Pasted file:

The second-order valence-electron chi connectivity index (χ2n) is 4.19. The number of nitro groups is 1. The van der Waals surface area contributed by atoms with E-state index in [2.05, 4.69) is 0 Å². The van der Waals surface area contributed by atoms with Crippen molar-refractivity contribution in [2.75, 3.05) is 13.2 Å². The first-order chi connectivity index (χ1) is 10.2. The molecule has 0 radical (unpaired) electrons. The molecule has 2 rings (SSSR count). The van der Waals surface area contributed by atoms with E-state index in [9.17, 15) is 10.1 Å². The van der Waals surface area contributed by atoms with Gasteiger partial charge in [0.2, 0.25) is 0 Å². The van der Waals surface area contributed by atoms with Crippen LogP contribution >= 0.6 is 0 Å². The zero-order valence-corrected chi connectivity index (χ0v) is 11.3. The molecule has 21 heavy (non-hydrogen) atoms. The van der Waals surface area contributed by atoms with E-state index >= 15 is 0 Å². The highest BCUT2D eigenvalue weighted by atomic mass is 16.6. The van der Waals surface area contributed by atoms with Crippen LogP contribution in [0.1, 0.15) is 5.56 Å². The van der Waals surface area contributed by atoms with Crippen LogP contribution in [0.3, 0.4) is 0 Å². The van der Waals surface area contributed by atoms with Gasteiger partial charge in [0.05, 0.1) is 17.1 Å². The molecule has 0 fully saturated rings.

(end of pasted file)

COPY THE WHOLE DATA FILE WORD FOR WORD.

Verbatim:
The second-order valence-electron chi connectivity index (χ2n) is 4.19. The number of nitro groups is 1. The van der Waals surface area contributed by atoms with E-state index in [2.05, 4.69) is 0 Å². The van der Waals surface area contributed by atoms with Crippen molar-refractivity contribution in [2.75, 3.05) is 13.2 Å². The first-order chi connectivity index (χ1) is 10.2. The molecule has 0 radical (unpaired) electrons. The molecule has 2 rings (SSSR count). The van der Waals surface area contributed by atoms with E-state index in [9.17, 15) is 10.1 Å². The van der Waals surface area contributed by atoms with Gasteiger partial charge in [0.2, 0.25) is 0 Å². The van der Waals surface area contributed by atoms with Crippen LogP contribution >= 0.6 is 0 Å². The zero-order valence-corrected chi connectivity index (χ0v) is 11.3. The molecule has 21 heavy (non-hydrogen) atoms. The van der Waals surface area contributed by atoms with E-state index >= 15 is 0 Å². The highest BCUT2D eigenvalue weighted by atomic mass is 16.6. The van der Waals surface area contributed by atoms with Crippen LogP contribution in [0.1, 0.15) is 5.56 Å². The van der Waals surface area contributed by atoms with Crippen LogP contribution in [0.3, 0.4) is 0 Å². The van der Waals surface area contributed by atoms with Gasteiger partial charge in [0.05, 0.1) is 17.1 Å². The molecule has 0 fully saturated rings.